Simon Johnson has one less thing on his plate these days.
It’s a pretty sizable item that he removed last week.
His choice of college to continue with baseball and with his education.
“I chose Dawson Community College (in Glendive, Montana) because it is an ideal situation with what I want out of a school, whether that be athletically or academically,” he said. “It was always the plan to go to a junior college and play/develop my first two years before entering a four-year program. Dawson opens many more doors for my future athletically and academically when it comes to my planned studies in agriculture.”
Johnson was able to take a visit in spite of coronavirus issues.
“I had a visit with coaches Sean Repay and Robby Laughlin, where I committed and was able to receive a campus tour,” Johnson said. “I not only visited the school but was able to experience the great community of Glendive, Montana, as well.”
Johnson said once he saw the school and the town, there was no need of further discussion.
“Dawson provides things that other schools interested in me did not,” he said. “From when I started my recruiting journey, Dawson CC was always at the top of my list. To add to that, I very much agree with the coaching styles of head coach Sean Repay and assistant coach Robby Laughlin. Dawson is a place where I can develop as an athlete and get the proper education for my area of study.”
Johnson took offers from Penn State Schuylkill in Schuylkill Haven, Pennsylvania, McPherson (Kansas) College, Bethany College in Lindsborg, Kansas, and Berea (Kentucky) College. He wants to study agriculture and livestock management. His goal is to run his own cattle ranch.
“I have always found an interest in animals from the animals I own to helping my girlfriend with her animals that she would show for 4-H at the Adams County Fair,” Johnson said. “Once I became more involved with livestock, I took an immediate interest and knew I wanted to work with livestock. It is something I greatly enjoy and understand.”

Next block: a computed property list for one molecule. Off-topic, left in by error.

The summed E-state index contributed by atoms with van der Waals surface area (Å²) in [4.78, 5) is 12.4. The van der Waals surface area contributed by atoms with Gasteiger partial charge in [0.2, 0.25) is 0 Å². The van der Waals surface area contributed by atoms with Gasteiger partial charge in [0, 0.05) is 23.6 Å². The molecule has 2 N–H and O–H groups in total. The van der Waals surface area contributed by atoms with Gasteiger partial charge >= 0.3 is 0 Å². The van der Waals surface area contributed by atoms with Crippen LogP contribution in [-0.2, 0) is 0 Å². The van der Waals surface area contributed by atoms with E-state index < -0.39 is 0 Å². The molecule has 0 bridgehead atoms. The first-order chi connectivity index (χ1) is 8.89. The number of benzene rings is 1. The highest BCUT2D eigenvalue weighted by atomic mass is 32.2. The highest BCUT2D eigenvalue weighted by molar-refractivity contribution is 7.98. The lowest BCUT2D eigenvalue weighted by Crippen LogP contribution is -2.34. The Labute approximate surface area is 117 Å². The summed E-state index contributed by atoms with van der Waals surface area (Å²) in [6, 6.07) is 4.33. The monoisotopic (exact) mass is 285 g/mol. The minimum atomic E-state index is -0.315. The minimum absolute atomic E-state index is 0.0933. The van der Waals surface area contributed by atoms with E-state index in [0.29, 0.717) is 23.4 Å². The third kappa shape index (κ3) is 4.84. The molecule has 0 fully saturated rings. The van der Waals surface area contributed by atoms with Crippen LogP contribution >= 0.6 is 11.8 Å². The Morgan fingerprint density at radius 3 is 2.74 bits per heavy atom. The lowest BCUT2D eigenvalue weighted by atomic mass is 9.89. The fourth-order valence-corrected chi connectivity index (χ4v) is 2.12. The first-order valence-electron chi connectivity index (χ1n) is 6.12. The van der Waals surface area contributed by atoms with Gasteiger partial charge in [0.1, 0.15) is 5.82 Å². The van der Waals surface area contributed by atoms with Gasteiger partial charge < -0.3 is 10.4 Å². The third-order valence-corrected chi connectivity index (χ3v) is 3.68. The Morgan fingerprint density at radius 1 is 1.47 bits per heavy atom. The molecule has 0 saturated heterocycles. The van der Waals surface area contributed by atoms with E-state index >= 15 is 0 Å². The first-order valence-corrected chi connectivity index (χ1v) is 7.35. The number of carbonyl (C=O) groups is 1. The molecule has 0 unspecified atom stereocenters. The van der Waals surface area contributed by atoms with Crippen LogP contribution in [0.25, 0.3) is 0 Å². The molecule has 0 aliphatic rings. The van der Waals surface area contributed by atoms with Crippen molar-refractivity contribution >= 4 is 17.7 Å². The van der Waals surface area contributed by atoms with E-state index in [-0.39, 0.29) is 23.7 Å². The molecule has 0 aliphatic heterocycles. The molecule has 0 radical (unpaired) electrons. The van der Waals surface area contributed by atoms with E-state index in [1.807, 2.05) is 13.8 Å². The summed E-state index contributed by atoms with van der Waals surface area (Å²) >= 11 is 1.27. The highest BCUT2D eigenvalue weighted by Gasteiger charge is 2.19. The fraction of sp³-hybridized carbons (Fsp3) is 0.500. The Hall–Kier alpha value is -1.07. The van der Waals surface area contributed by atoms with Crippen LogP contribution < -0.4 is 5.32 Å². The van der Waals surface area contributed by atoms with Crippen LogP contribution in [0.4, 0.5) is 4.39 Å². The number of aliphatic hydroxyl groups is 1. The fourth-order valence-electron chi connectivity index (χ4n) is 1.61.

Johnson called a coronavirus-forced recruiting process “a little odd.”
“Current college athletes received extra years of eligibility, which possibly hindered recruiting decisions made by coaches and athletes in the graduating class of 2021,” Johnson said. “For me personally, it was somewhat difficult to get updated recruiting film as baseball season was in the midst of the shutdown. It was also more difficult to attend showcases over the summer along with campus visits. But luckily, I was able to visit Dawson, where I was offered a spot on the team and am now able to call home for the next two years.”
Johnson batted .316 and drove in 12 runs for the Bluedevils in 2018. He played travel baseball for a club named Batters Box in 2019. Last year, when coronavirus shut down the Bluedevils’ season, he and two of his high-school teammates played for the Colorado Ducks. There, Johnson hit .562 with 17 doubles and five home runs. His fielding percentage was .985, and he committed just two errors.
He is ready for whatever the next two years throw his way.
“I have been working my whole life to play baseball at the next level, and I am extremely thankful for this opportunity to compete as a college athlete while also receiving an education in agriculture and livestock management,” he said. “I am ready to make my family and hometown of Fort Lupton proud, but most importantly, start this new journey and continue to work hard towards my dreams.”
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